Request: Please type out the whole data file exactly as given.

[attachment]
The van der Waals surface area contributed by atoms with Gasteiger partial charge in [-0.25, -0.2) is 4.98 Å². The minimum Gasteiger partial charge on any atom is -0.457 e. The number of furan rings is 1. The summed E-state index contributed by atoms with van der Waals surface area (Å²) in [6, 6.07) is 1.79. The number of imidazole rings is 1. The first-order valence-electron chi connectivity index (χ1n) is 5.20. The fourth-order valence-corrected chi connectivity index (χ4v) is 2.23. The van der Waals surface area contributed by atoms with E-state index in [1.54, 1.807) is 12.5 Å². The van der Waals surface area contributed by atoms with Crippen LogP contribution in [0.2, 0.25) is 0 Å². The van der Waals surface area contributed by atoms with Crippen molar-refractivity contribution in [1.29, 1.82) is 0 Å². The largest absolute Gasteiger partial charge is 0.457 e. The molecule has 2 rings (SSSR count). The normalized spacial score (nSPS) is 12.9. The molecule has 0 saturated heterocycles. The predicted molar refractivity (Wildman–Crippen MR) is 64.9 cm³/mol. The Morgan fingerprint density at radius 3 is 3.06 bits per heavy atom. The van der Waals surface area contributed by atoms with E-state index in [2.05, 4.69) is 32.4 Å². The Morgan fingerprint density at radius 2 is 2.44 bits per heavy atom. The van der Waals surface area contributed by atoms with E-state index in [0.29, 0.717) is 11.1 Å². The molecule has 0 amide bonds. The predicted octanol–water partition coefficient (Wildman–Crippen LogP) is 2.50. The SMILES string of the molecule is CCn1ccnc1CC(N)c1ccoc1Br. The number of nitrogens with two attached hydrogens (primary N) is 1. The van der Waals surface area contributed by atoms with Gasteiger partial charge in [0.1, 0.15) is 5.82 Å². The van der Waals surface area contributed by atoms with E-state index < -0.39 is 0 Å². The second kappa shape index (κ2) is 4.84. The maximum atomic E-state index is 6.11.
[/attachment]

The van der Waals surface area contributed by atoms with Gasteiger partial charge in [-0.25, -0.2) is 4.98 Å². The minimum Gasteiger partial charge on any atom is -0.457 e. The number of furan rings is 1. The summed E-state index contributed by atoms with van der Waals surface area (Å²) in [6, 6.07) is 1.79. The number of imidazole rings is 1. The first-order valence-electron chi connectivity index (χ1n) is 5.20. The fourth-order valence-corrected chi connectivity index (χ4v) is 2.23. The van der Waals surface area contributed by atoms with E-state index in [1.54, 1.807) is 12.5 Å². The van der Waals surface area contributed by atoms with Crippen LogP contribution in [0.2, 0.25) is 0 Å². The van der Waals surface area contributed by atoms with Crippen molar-refractivity contribution in [1.29, 1.82) is 0 Å². The largest absolute Gasteiger partial charge is 0.457 e. The molecule has 2 rings (SSSR count). The normalized spacial score (nSPS) is 12.9. The molecule has 0 saturated heterocycles. The predicted molar refractivity (Wildman–Crippen MR) is 64.9 cm³/mol. The Morgan fingerprint density at radius 3 is 3.06 bits per heavy atom. The van der Waals surface area contributed by atoms with E-state index in [2.05, 4.69) is 32.4 Å². The Morgan fingerprint density at radius 2 is 2.44 bits per heavy atom. The van der Waals surface area contributed by atoms with E-state index in [0.29, 0.717) is 11.1 Å². The molecule has 0 amide bonds. The predicted octanol–water partition coefficient (Wildman–Crippen LogP) is 2.50. The SMILES string of the molecule is CCn1ccnc1CC(N)c1ccoc1Br. The number of nitrogens with two attached hydrogens (primary N) is 1. The van der Waals surface area contributed by atoms with Gasteiger partial charge in [0.1, 0.15) is 5.82 Å². The van der Waals surface area contributed by atoms with E-state index < -0.39 is 0 Å². The second kappa shape index (κ2) is 4.84. The maximum atomic E-state index is 6.11.